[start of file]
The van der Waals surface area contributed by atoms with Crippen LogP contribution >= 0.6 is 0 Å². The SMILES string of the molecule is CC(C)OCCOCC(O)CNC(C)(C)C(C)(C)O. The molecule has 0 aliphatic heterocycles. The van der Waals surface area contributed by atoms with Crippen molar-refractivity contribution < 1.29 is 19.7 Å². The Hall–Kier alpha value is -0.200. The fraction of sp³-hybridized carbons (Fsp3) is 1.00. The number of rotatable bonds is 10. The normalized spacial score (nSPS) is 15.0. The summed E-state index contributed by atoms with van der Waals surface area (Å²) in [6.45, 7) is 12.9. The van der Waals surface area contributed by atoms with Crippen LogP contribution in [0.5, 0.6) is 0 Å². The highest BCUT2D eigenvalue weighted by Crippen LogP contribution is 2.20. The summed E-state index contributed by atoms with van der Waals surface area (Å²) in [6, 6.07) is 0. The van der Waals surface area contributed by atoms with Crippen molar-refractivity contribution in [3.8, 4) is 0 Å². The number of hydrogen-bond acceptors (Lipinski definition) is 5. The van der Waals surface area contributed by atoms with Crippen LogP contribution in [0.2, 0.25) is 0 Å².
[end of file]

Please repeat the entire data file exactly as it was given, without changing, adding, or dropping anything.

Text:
The van der Waals surface area contributed by atoms with Crippen LogP contribution >= 0.6 is 0 Å². The SMILES string of the molecule is CC(C)OCCOCC(O)CNC(C)(C)C(C)(C)O. The molecule has 0 aliphatic heterocycles. The van der Waals surface area contributed by atoms with Crippen molar-refractivity contribution < 1.29 is 19.7 Å². The Hall–Kier alpha value is -0.200. The fraction of sp³-hybridized carbons (Fsp3) is 1.00. The number of rotatable bonds is 10. The normalized spacial score (nSPS) is 15.0. The summed E-state index contributed by atoms with van der Waals surface area (Å²) in [6.45, 7) is 12.9. The van der Waals surface area contributed by atoms with Crippen LogP contribution in [0.5, 0.6) is 0 Å². The highest BCUT2D eigenvalue weighted by Crippen LogP contribution is 2.20. The summed E-state index contributed by atoms with van der Waals surface area (Å²) in [6, 6.07) is 0. The van der Waals surface area contributed by atoms with Crippen molar-refractivity contribution in [3.8, 4) is 0 Å². The number of hydrogen-bond acceptors (Lipinski definition) is 5. The van der Waals surface area contributed by atoms with Crippen LogP contribution in [0.2, 0.25) is 0 Å².